I think the amendment exactly as it stands may lead to a considerable amount of abuse. At the same time I think it is reasonable in a Bill of this kind that the proprietor should not be placed in an impossible position. It seems to me that as far as sub-section (a) is concerned the amendment would be open to abuse because it is made perfectly clear here that the drink is to be paid for before it is consumed. In the case of sub-section (b) in the same section, the publican is bound to supply the drink before it is consumed or paid for. It is quite usual to supply drink before it is paid for. Therefore if it were possible to apply this to (b) and not to (a) I would be very much opposed to it. If it applied to (a) I think it would be reasonable.
Senator Douglas and Senator Linehan seem to be in agreement on this. The only thing is that Senator Linehan is proposing this in his effort to try and get the publican out of an impossible position and to meet his obligations under this section. I feel certain that the Minister himself having heard both Senator Linehan and Senator Douglas, will see that there is a necessity for giving some protection to the publican more than to the person dealt with here. I am satisfied that he will do the needful in that respect.
The publican can always protect himself by requiring to be paid at the time the drink is supplied.
He can protect himself by not supplying drink at all.
It is not the custom when a person goes into a shop to purchase an article, to be asked by the shopkeeper to put down the money before he is supplied with the article he asks for.
I think it is rather usual in the case of drink.
I do not think so. I do not think you would have any customers if you were to ask them to put down the money before you supplied them with drink.
Under the law as it exists, if credit is given by a licensed trader, he has no remedy in law. He cannot recover for drink consumed on the premises. He is in the same position as the bookmaker who makes a bet and is deprived of the machinery of the courts to recover from the debtor. It is considered desirable to go further than that and to make the giving of credit by a licensed trader for drink sold and consumed on the premises an offence. This particular section was debated in the Dáil and it was significant, perhaps, that the Labour representatives were warmly in favour of it. I think that probably the majority of licensed traders will themselves welcome it because it puts them in a stronger and better position to be able to say definitely and quite truthfully that they are debarred from the giving of credit, that it is now an offence and that it is something which involves, perhaps, the risk of the loss of their licences, and so on. As long as it is not an offence, then the whole thing is on the basis of the good nature and generosity of the licensed trader, and he is open to pressure and persuasion with regard to it. We think it a bad thing that poor men should be going into licensed establishments and running up debts there out of proportion to their means. At a time when a man has had three, four, or five drinks, his future financial prospects may look to him extremely rosy-that he will have lots of money the day after to-morrow—and the tendency would be to have credit given easily so that he would pile up against himself a very serious debt which would be a millstone to him in his future.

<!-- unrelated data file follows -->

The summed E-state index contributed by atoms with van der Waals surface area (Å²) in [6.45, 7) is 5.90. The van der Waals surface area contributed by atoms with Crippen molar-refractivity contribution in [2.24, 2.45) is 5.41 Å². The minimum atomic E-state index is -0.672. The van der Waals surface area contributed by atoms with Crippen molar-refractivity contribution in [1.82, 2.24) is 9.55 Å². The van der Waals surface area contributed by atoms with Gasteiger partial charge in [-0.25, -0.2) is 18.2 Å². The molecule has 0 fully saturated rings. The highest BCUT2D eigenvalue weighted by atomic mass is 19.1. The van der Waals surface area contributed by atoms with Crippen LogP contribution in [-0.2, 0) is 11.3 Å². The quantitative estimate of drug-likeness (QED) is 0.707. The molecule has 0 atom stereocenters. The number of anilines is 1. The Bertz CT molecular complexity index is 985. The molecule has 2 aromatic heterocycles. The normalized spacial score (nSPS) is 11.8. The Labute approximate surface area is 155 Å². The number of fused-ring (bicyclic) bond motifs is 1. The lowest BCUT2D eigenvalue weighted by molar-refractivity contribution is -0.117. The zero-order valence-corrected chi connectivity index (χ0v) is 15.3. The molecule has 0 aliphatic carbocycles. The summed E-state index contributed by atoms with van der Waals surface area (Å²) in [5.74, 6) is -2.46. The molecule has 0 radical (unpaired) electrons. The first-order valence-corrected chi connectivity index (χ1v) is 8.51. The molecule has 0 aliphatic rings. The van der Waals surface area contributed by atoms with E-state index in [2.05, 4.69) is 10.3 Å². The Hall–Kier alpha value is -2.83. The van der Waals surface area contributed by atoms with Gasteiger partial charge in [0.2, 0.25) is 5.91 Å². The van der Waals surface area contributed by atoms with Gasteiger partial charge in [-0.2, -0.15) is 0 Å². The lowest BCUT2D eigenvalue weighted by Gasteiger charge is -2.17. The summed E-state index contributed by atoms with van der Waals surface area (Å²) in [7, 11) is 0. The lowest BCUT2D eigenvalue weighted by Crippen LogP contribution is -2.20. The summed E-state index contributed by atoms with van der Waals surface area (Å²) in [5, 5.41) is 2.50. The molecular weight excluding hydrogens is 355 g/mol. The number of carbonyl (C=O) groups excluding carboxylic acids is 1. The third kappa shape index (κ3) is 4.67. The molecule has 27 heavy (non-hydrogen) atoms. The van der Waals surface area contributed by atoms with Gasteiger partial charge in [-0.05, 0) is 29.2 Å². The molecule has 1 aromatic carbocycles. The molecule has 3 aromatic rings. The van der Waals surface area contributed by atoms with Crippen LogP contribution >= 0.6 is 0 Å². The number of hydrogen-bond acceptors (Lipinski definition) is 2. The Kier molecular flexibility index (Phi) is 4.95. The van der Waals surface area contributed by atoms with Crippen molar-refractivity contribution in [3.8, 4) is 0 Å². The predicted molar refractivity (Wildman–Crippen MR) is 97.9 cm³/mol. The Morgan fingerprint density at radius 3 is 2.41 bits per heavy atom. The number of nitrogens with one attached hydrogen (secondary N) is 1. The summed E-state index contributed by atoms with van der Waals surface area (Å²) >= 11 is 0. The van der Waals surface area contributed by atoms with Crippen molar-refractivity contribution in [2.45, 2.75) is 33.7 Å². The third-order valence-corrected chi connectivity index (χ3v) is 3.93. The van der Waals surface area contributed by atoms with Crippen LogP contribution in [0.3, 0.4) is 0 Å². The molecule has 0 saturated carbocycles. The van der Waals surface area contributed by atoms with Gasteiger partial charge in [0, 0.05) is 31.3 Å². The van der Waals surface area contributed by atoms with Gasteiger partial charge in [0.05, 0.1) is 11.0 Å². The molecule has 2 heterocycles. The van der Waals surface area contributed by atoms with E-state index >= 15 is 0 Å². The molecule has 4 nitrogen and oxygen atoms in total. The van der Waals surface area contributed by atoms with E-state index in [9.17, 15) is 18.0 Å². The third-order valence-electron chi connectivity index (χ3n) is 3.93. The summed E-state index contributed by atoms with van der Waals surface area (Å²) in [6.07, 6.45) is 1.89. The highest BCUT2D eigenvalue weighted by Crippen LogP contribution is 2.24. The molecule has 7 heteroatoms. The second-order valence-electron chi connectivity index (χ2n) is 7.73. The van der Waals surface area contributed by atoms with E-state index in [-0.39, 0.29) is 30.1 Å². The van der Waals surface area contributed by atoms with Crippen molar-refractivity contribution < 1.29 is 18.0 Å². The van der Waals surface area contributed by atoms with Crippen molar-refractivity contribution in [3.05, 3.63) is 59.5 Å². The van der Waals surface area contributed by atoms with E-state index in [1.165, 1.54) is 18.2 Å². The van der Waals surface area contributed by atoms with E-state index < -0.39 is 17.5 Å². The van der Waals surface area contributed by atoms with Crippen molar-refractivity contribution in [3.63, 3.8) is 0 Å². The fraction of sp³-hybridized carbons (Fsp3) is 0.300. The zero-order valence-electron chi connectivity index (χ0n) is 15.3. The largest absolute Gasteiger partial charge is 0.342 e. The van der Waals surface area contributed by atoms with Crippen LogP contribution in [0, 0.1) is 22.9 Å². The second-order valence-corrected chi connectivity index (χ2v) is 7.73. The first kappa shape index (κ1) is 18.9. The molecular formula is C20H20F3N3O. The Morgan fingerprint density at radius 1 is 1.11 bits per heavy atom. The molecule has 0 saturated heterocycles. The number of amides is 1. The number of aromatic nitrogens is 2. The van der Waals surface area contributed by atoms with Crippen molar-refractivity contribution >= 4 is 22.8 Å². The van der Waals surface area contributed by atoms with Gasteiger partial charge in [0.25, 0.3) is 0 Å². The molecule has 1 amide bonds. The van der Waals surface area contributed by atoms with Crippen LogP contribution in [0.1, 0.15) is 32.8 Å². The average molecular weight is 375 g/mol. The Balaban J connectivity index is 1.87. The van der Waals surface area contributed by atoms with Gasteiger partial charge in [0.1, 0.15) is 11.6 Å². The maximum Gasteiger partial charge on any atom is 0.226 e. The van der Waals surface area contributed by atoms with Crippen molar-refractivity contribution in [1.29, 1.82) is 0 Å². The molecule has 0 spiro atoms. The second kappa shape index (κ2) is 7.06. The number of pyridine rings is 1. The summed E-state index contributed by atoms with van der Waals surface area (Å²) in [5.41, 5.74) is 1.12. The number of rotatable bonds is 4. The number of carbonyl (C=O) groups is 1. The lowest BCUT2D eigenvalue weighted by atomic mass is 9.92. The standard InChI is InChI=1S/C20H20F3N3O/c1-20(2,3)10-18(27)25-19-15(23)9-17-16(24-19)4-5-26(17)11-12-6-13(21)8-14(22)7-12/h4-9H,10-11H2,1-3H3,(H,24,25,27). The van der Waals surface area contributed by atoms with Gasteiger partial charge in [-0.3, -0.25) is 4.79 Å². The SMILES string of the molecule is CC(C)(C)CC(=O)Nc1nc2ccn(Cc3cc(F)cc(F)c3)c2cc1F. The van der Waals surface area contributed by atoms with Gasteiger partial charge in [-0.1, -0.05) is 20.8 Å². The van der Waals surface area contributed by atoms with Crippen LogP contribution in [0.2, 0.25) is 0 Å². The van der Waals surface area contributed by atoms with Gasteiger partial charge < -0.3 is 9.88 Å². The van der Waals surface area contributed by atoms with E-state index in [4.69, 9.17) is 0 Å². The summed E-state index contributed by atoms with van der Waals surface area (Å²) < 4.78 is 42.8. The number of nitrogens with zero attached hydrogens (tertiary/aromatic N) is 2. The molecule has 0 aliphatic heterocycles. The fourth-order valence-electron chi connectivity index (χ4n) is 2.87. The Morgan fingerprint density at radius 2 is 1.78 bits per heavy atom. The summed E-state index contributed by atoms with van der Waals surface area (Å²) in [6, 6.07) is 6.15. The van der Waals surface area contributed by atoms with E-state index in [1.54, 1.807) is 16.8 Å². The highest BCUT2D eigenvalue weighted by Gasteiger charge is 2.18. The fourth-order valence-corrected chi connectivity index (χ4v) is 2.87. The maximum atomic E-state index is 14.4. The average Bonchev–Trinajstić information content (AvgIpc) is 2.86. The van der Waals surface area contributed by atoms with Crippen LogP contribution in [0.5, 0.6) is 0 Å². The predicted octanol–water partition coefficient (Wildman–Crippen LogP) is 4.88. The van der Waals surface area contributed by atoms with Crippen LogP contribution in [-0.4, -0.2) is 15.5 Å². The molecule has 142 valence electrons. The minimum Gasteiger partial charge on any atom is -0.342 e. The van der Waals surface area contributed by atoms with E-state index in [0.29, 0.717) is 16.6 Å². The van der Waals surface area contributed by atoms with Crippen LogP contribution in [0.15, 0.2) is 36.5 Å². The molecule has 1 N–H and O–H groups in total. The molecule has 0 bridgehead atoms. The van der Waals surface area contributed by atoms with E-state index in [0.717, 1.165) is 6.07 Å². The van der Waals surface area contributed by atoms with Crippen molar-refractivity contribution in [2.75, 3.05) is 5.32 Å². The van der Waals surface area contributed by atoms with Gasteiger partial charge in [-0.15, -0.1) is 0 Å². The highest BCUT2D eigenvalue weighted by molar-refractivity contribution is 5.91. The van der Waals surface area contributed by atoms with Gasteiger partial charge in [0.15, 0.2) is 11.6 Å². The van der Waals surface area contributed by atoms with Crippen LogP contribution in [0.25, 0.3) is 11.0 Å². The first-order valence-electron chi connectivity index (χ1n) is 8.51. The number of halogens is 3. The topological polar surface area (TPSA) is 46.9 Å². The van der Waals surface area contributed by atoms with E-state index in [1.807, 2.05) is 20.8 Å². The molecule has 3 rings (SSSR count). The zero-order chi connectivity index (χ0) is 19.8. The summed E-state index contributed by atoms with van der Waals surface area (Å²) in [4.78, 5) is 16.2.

If we could be clear, first of all, whether it is right and advisable to make this an offence, to make the giving of credit by a licensed trader an offence, we would have very much ground cleared. We could then move on to Senator Linehan's amendment. I am inclined to ask the Seanad to reject the amendment on the grounds that it is impracticable; that if you were to insert it, it would then become a matter of proven knowledge almost. A prosecution under this section, if it had the Senator's amendment included in it, would be a most difficult thing. There would practically be placed on the State representative the onus of proving a state of mind on the part of the publican, or proving that he knew that the particular drink was not going to be paid for at the time of the sale. I think that for practical administration you must take the other line, that the publican himself has a duty to see that he is paid across the counter for the goods he sells, and if in a particular case an illegal thing is done by a person going in and ordering a drink, of throwing it off and walking out, then that is something that must be established to the satisfaction of the District Justice before whom the prosecution is brought. It becomes a question of fact and of credibility.